Login | Contact

The Conflict Pivot: Turning Conflict into Peace of Mind



tammy-lenskizena ZumetaTracy CulbreathIf you’ve been told not to take conflict personally, you only have half the story. Before you can do that, you have to take conflict more personally. In this program, Tammy Lenski, author of The Conflict Pivot: Turning Conflict into Peace of Mind, will discuss three simple practices you can do on your own, anytime and anywhere, to avoid the most common conflict resolution mistakes, understand why certain conflicts get their hooks into you, and figure out how to liberate yourself.

Read, Listen, Share »

Leave a Reply


Back to the Basics: What is Alternative Dispute Resolution (ADR)?

Yvette WatsonADR is a method of resolving disputes without going through the litigation process. Litigation can become costly and very time consuming. Litigation has a negative connotation and can be a result of permanently damaging friendships or partnerships, ruined reputations, and even financial catastrophes. ADR has been around for decades and the processes are used to resolve conflicts in a more cost effective and timely manner. The advantages of using ADR processes to resolve disputes can be:

• Cost effective
• Time Saving
• Participant’s control in an ADR process
• Creative outcomes save relationships
• Confidential

While there are several ADR processes this post will only discuss arbitration, mediation, and negotiation. Some of these processes involve a neutral-third party’s assistance in resolving a dispute whereas others rely on the parties themselves.

Arbitration involves two sides presenting their dispute to a neutral third party (arbitrator) who decides the final outcome. If the parties agreed to a binding arbitration the arbiters ruling is final with little to no chance of an appeal. Arbitration is appropriate when the parties do not want to make the final decision themselves. Parties have little control of the process and relinquish decision-making to the arbitrator.

Mediation is a voluntary process by which a neutral third party (mediator) assists 2 or more individuals in discussing the issues and formulating a mutual agreement. The mediator is bound by confidentiality and leaves the decision-making in the hands of the disputants. Mediation is appropriate when parties want to preserve the relationship, reputation and want more control of the outcome and process.

Negotiation is a direct discussion between parties to resolve the dispute themselves. The discussion involves both parties bargaining for their needs and interests to achieve their goals. Depending on their approach, the outcome can either be a collaborative win-win outcome or a competitive win-lose situation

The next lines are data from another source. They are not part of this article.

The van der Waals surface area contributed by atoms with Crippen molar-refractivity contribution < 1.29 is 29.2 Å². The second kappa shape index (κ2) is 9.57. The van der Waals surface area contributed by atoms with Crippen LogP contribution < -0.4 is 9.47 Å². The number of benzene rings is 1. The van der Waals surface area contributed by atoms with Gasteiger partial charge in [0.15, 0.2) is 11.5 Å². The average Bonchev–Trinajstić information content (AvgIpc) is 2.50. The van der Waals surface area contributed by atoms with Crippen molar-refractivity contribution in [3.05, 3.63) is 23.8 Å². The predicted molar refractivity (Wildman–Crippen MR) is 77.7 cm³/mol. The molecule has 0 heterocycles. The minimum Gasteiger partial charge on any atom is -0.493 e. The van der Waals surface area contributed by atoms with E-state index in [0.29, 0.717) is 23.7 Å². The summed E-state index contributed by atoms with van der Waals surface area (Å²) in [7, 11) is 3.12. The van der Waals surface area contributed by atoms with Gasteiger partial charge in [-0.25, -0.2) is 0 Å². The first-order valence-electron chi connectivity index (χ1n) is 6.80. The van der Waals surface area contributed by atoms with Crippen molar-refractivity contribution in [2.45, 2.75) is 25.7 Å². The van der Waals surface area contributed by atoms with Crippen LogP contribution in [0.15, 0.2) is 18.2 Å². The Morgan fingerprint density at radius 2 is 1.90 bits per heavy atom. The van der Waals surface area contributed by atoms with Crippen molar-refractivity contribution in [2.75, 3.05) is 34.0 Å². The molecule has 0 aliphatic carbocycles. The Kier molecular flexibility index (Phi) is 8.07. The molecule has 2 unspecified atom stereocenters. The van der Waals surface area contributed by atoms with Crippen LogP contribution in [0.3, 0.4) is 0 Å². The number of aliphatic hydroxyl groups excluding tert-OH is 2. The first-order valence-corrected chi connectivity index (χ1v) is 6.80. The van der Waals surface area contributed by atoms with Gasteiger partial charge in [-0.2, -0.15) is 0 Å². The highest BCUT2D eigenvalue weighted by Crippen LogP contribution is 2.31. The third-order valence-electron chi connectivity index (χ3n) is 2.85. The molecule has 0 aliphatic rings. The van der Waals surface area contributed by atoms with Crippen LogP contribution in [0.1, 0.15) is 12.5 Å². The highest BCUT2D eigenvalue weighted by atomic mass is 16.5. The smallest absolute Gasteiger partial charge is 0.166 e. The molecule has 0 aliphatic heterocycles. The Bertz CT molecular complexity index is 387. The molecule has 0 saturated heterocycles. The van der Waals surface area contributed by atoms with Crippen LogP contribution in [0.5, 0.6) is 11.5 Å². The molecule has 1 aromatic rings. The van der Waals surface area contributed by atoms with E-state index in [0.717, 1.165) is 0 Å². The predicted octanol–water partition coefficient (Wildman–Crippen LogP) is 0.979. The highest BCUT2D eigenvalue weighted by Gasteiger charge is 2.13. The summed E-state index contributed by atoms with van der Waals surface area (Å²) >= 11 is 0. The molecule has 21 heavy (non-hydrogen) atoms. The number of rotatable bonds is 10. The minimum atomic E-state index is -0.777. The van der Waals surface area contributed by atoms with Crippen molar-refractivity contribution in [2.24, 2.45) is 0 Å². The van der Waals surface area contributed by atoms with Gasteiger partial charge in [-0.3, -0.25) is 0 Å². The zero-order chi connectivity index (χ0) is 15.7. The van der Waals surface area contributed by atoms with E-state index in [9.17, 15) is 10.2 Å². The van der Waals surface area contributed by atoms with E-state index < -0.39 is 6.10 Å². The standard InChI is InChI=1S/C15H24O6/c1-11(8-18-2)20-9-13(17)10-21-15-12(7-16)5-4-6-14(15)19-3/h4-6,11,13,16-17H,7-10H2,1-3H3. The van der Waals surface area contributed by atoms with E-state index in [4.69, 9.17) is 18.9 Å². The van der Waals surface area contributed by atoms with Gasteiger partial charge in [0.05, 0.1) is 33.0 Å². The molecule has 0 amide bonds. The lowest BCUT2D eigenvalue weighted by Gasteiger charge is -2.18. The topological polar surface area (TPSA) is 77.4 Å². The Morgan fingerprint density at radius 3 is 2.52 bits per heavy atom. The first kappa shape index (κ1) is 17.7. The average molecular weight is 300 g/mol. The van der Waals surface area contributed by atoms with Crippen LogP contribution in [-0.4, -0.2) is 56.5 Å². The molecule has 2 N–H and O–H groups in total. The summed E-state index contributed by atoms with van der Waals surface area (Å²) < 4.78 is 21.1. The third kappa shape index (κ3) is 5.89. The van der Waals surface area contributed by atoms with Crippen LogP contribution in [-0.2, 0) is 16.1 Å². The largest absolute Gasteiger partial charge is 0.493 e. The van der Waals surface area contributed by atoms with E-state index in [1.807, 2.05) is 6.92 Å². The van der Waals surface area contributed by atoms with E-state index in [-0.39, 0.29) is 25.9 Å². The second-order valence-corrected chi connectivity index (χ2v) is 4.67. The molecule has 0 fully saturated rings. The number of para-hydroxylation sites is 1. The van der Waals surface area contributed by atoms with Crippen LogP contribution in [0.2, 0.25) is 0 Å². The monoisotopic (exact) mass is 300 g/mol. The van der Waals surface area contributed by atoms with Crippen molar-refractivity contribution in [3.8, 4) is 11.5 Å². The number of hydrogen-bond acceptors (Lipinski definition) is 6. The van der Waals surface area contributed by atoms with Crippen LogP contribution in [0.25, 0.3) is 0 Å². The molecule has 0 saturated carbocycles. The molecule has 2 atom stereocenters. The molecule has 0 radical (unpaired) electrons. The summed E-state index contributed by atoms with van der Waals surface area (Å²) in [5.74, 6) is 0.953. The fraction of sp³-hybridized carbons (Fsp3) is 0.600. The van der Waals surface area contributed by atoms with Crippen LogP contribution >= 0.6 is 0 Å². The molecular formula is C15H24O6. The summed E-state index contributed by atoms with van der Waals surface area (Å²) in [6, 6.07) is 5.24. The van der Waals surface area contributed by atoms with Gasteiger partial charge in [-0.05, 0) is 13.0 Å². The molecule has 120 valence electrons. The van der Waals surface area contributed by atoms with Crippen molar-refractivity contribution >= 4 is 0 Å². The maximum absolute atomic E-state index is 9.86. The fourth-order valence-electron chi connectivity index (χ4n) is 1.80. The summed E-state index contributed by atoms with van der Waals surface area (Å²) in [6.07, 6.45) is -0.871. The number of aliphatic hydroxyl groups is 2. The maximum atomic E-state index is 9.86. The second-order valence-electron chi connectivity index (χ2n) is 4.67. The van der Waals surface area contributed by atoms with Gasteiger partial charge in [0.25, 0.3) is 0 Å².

When ADR is/is not Appropriate?

Not all disputes can or should be resolved through ADR. It is my opinion that ADR is not an appropriate avenue for domestic violence or child endangerment disputes because of the severity of the cases. If not handled properly, these situations can result in violence, unequal distribution of power, or even death. These cases should be handled through the court system. ADR can be used if the parties want to retain their current relationship, trust between the parties is low, a new perspective is needed, etc. Not sure if your case is ADR appropriate check out FERC.gov – Is ADR Appropriate for My Dispute?

Need Additional Information?

Refer to the Frequently Asked Questions section of the National Arbitration Forum website for arbitration and mediation. Beyond Intractability has a informative article on negotiation. As always, check out our Podcast Directory for episodes on mediation and arbitration at The Texas Conflict Coach.

By Yvette Watson Jenkins
Graduate Student, University of Baltimore – Negotiation and Conflict Management Program

Leave a Reply


The Power is YOURS

When parties are involved in conflict knowledge is power. You may ask, what do I mean by that? By being aware of the various resources and tools that are available, I am better equip to navigate through the conflict process. In my previous blog, Conflict is an Opportunity I addressed the three stages of conflict: before, during, and after. I discussed a conflict that I had with a colleague regarding an e-mail correspondence that was not received well. Although it was resolved, what would have happened if it did not reach a resolution? What if we started harboring resentment and acting out our frustrations? Perhaps the other party goes to human resources and complains that now they are in a hostile work environment and the conflict escalates from there.You have options

An option to prevent this negative conflict spiral is to try Alternative Dispute Resolution (ADR). ADR offers various techniques for resolving conflict outside of legal action. A form of ADR that may be appropriate for my e-mail dispute is mediation. The mediation process involves two or more parties, who meet with a third party that has no stake in the outcome of the mediation. They are neutral or impartial to the conflict.  During the mediation process, the mediator is overseeing the conversation between myself and my co-worker to enable us to better communicate, understand one another, and help us identify our interests and options for resolving the dispute.

There are various resources available to try mediation. Some organizations have mediation programs to mediate workplace conflicts, and some communities have community mediation centers that offer mediation to local residents. You may also locate a private practitioner by using this search directory.

If you are interested in trying mediation or are curious about what questions to  ask a potential mediator listen to the Texas Conflict Coach® podcast by Louise Phipps Senft from Louise Phipps Senft and Associates, and founder of the Baltimore Mediation Center.  You may also listen to the podcast by Cordell Wesselink. Wesselink is the ADR Programs Director from Community Boards, the oldest community mediation center in the country.  If you have an unresolved conflict that is festering, I encourage you to try ADR.

By Tracy Culbreath

Graduate Student, University of Baltimore – Negotiation and Conflict Management Program